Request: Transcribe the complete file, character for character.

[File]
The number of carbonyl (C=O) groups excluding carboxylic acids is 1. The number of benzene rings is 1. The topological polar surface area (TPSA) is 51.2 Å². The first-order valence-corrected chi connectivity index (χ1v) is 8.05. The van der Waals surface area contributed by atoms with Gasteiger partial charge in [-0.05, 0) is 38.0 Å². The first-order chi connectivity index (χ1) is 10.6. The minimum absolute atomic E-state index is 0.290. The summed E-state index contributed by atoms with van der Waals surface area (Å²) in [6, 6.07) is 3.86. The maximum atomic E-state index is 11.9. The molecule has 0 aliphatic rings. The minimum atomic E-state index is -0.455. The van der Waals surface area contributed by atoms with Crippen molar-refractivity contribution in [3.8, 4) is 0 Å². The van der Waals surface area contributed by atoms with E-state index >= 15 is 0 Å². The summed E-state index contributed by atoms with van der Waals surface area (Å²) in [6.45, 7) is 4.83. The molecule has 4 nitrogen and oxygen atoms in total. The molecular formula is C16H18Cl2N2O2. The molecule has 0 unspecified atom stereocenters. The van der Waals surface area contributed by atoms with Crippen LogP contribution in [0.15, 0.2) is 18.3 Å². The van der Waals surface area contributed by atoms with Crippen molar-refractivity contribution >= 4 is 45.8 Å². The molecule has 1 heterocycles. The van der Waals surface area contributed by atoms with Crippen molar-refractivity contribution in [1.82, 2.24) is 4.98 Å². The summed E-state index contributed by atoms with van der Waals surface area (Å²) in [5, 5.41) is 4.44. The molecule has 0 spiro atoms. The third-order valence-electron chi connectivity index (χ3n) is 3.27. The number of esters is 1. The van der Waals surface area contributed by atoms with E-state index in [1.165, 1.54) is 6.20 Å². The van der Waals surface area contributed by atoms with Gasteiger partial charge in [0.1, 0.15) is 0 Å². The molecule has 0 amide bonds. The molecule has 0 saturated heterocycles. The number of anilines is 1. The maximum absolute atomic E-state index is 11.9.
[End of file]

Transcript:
The number of carbonyl (C=O) groups excluding carboxylic acids is 1. The number of benzene rings is 1. The topological polar surface area (TPSA) is 51.2 Å². The first-order valence-corrected chi connectivity index (χ1v) is 8.05. The van der Waals surface area contributed by atoms with Gasteiger partial charge in [-0.05, 0) is 38.0 Å². The first-order chi connectivity index (χ1) is 10.6. The minimum absolute atomic E-state index is 0.290. The summed E-state index contributed by atoms with van der Waals surface area (Å²) in [6, 6.07) is 3.86. The maximum atomic E-state index is 11.9. The molecule has 0 aliphatic rings. The minimum atomic E-state index is -0.455. The van der Waals surface area contributed by atoms with Crippen molar-refractivity contribution in [3.8, 4) is 0 Å². The van der Waals surface area contributed by atoms with E-state index >= 15 is 0 Å². The summed E-state index contributed by atoms with van der Waals surface area (Å²) in [6.45, 7) is 4.83. The molecule has 4 nitrogen and oxygen atoms in total. The molecular formula is C16H18Cl2N2O2. The molecule has 0 unspecified atom stereocenters. The van der Waals surface area contributed by atoms with Crippen LogP contribution in [0.15, 0.2) is 18.3 Å². The van der Waals surface area contributed by atoms with Crippen molar-refractivity contribution >= 4 is 45.8 Å². The molecule has 1 heterocycles. The van der Waals surface area contributed by atoms with Crippen molar-refractivity contribution in [1.82, 2.24) is 4.98 Å². The summed E-state index contributed by atoms with van der Waals surface area (Å²) in [5, 5.41) is 4.44. The molecule has 0 spiro atoms. The third-order valence-electron chi connectivity index (χ3n) is 3.27. The number of esters is 1. The van der Waals surface area contributed by atoms with E-state index in [1.165, 1.54) is 6.20 Å². The van der Waals surface area contributed by atoms with Gasteiger partial charge in [0.1, 0.15) is 0 Å². The molecule has 0 amide bonds. The molecule has 0 saturated heterocycles. The number of anilines is 1. The maximum absolute atomic E-state index is 11.9.